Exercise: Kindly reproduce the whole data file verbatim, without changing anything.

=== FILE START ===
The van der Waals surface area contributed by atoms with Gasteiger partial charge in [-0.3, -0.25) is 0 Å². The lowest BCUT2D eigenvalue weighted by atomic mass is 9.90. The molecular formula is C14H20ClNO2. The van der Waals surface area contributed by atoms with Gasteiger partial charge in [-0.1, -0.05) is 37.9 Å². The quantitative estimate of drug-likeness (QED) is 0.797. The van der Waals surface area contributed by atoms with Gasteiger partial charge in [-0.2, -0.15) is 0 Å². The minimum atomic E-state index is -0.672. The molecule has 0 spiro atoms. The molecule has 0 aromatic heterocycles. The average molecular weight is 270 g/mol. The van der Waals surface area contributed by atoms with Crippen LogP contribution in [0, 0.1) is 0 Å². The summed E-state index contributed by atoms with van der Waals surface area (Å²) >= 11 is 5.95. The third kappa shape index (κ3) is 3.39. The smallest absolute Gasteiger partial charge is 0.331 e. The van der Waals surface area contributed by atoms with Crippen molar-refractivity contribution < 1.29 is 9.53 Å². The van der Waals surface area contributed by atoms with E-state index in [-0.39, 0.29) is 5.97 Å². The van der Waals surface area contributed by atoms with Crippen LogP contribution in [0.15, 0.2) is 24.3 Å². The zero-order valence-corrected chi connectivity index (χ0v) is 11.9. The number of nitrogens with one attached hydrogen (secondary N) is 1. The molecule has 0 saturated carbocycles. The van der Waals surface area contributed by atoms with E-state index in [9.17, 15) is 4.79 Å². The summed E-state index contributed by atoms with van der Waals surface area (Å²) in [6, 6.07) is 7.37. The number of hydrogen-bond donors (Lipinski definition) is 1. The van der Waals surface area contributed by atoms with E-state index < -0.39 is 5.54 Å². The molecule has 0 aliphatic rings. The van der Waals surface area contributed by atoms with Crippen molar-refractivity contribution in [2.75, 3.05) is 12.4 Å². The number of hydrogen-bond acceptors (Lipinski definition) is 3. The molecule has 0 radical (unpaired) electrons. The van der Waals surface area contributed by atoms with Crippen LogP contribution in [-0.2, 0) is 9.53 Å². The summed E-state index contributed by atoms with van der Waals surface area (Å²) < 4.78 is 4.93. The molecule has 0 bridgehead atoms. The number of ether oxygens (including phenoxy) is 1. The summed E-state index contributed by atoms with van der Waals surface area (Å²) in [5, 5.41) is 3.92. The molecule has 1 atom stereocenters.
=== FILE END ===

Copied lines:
The van der Waals surface area contributed by atoms with Gasteiger partial charge in [-0.3, -0.25) is 0 Å². The lowest BCUT2D eigenvalue weighted by atomic mass is 9.90. The molecular formula is C14H20ClNO2. The van der Waals surface area contributed by atoms with Gasteiger partial charge in [-0.1, -0.05) is 37.9 Å². The quantitative estimate of drug-likeness (QED) is 0.797. The van der Waals surface area contributed by atoms with Gasteiger partial charge in [-0.2, -0.15) is 0 Å². The minimum atomic E-state index is -0.672. The molecule has 0 spiro atoms. The molecule has 0 aromatic heterocycles. The average molecular weight is 270 g/mol. The van der Waals surface area contributed by atoms with Crippen LogP contribution in [0, 0.1) is 0 Å². The summed E-state index contributed by atoms with van der Waals surface area (Å²) >= 11 is 5.95. The third kappa shape index (κ3) is 3.39. The smallest absolute Gasteiger partial charge is 0.331 e. The van der Waals surface area contributed by atoms with Crippen molar-refractivity contribution < 1.29 is 9.53 Å². The van der Waals surface area contributed by atoms with E-state index in [-0.39, 0.29) is 5.97 Å². The van der Waals surface area contributed by atoms with Crippen LogP contribution in [0.15, 0.2) is 24.3 Å². The zero-order valence-corrected chi connectivity index (χ0v) is 11.9. The number of nitrogens with one attached hydrogen (secondary N) is 1. The molecule has 0 saturated carbocycles. The van der Waals surface area contributed by atoms with E-state index in [9.17, 15) is 4.79 Å². The summed E-state index contributed by atoms with van der Waals surface area (Å²) in [6, 6.07) is 7.37. The number of hydrogen-bond donors (Lipinski definition) is 1. The van der Waals surface area contributed by atoms with E-state index < -0.39 is 5.54 Å². The molecule has 0 aliphatic rings. The van der Waals surface area contributed by atoms with Crippen molar-refractivity contribution in [2.75, 3.05) is 12.4 Å². The number of hydrogen-bond acceptors (Lipinski definition) is 3. The molecule has 0 radical (unpaired) electrons. The van der Waals surface area contributed by atoms with Crippen LogP contribution in [-0.2, 0) is 9.53 Å². The summed E-state index contributed by atoms with van der Waals surface area (Å²) < 4.78 is 4.93. The molecule has 0 bridgehead atoms. The number of ether oxygens (including phenoxy) is 1. The summed E-state index contributed by atoms with van der Waals surface area (Å²) in [5, 5.41) is 3.92. The molecule has 1 atom stereocenters.